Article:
Of course, Midnight in Paris is more than just a study of people. Away from his beloved New York, director Allen offers us a picture postcard of a movie. From snapshots of modern day Paris to the glamour of the 20s and the smoky, gaslit Belle Epoque, each scene is as sumptuous as the next. While it is (thankfully) not quite the sacharrine capital city of Amelie, it is certainly a Paris you wish you could drop into uninvited, pop round for a glass of Absinthe and some scintillating conversation.

So a winner all round surely? And yet, not quite. All the right ingredients are there but somehow Gil’s 1920s lack true vibrancy. The setting are perfect, the colours deep and rich, each actor the idealized picture of their famous counterpart, embodying their mannerisms, their habits.  And as fake as Inez’s love. They are mere ciphers, in place only to prop up Gil’s literary ambitions, when you long to see these literary celebrities in their full, squabbling, drinking, debaucherous glory. Gil too, for someone entranced by the stories of the roaring 20s, seems happy with only a glimpse, a few measly sentences, a periphery presence in a tweed jacket. It is a shame because amongst this cast there is such talent, such opportunity, if only they were given the chance to shine for more than a few minutes.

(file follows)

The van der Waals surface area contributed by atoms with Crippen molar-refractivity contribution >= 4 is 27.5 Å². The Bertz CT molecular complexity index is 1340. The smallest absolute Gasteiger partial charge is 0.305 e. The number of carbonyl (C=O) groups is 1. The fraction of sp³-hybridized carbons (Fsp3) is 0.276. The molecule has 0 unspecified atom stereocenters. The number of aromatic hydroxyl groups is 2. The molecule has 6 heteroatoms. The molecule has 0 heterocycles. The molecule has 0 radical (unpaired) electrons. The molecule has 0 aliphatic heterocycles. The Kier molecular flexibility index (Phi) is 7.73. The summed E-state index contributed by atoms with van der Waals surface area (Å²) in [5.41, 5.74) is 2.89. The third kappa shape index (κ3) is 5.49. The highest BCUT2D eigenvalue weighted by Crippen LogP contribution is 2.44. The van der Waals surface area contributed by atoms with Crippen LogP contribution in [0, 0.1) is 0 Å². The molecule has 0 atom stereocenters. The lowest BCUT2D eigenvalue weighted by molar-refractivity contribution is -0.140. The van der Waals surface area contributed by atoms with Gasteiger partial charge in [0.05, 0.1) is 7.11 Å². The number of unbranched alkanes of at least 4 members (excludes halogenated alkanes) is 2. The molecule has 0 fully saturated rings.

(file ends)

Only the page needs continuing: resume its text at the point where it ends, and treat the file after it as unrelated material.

It is no secret that Allen is best at the subtleties of humanity, the humour to be found in family bickering, snobbish judgements, lack of understanding. Here too, that is where the real laughs lie, golden moments such as Gil berating Inez’s father in a politely belligerent political rant. Contrarily, when Midnight in Paris strives too hard to be funny – the daft detective sideline – it is at its most irksome.

Then again, Midnight in Paris isn’t trying to be more than its parts, it isn’t trying to get us drunk on olde worlde splendour, nor make us laugh until our sides ache. It is trying to capture that essence, that joie de vivre which French comedies such as Priceless do so well, something fragile and soft, something which Hollywood romances so often fail to deliver.